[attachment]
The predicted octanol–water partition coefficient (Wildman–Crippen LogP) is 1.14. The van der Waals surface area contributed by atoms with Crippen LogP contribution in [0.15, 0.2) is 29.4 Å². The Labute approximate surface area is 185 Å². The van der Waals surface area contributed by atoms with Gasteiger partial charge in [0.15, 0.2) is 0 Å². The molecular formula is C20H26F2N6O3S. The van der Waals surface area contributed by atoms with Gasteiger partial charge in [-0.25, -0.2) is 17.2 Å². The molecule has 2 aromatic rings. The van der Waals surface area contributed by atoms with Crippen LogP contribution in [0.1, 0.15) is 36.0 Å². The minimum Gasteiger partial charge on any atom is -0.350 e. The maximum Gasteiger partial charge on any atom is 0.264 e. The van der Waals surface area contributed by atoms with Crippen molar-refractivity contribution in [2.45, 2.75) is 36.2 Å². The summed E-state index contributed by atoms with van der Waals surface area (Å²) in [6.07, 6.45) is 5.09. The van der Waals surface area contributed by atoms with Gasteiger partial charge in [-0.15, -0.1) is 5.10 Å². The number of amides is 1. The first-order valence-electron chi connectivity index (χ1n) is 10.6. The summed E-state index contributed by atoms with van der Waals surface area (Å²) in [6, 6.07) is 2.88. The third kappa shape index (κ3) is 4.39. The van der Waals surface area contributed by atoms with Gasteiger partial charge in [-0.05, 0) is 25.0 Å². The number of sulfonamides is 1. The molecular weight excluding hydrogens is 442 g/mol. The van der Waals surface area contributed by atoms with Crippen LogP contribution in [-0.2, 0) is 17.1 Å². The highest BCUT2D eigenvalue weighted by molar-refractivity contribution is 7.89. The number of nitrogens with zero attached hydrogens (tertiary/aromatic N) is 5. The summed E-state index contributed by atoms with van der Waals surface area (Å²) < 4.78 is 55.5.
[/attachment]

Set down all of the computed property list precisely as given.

The predicted octanol–water partition coefficient (Wildman–Crippen LogP) is 1.14. The van der Waals surface area contributed by atoms with Crippen LogP contribution in [0.15, 0.2) is 29.4 Å². The Labute approximate surface area is 185 Å². The van der Waals surface area contributed by atoms with Gasteiger partial charge in [0.15, 0.2) is 0 Å². The molecular formula is C20H26F2N6O3S. The van der Waals surface area contributed by atoms with Gasteiger partial charge in [-0.25, -0.2) is 17.2 Å². The molecule has 2 aromatic rings. The van der Waals surface area contributed by atoms with Crippen LogP contribution in [0.1, 0.15) is 36.0 Å². The minimum Gasteiger partial charge on any atom is -0.350 e. The maximum Gasteiger partial charge on any atom is 0.264 e. The van der Waals surface area contributed by atoms with Crippen molar-refractivity contribution in [2.45, 2.75) is 36.2 Å². The summed E-state index contributed by atoms with van der Waals surface area (Å²) in [6.07, 6.45) is 5.09. The van der Waals surface area contributed by atoms with Gasteiger partial charge in [-0.15, -0.1) is 5.10 Å². The number of amides is 1. The first-order valence-electron chi connectivity index (χ1n) is 10.6. The summed E-state index contributed by atoms with van der Waals surface area (Å²) in [6, 6.07) is 2.88. The third kappa shape index (κ3) is 4.39. The van der Waals surface area contributed by atoms with Gasteiger partial charge in [-0.05, 0) is 25.0 Å². The number of sulfonamides is 1. The molecular weight excluding hydrogens is 442 g/mol. The van der Waals surface area contributed by atoms with Crippen LogP contribution in [-0.2, 0) is 17.1 Å². The highest BCUT2D eigenvalue weighted by molar-refractivity contribution is 7.89. The number of nitrogens with zero attached hydrogens (tertiary/aromatic N) is 5. The summed E-state index contributed by atoms with van der Waals surface area (Å²) < 4.78 is 55.5.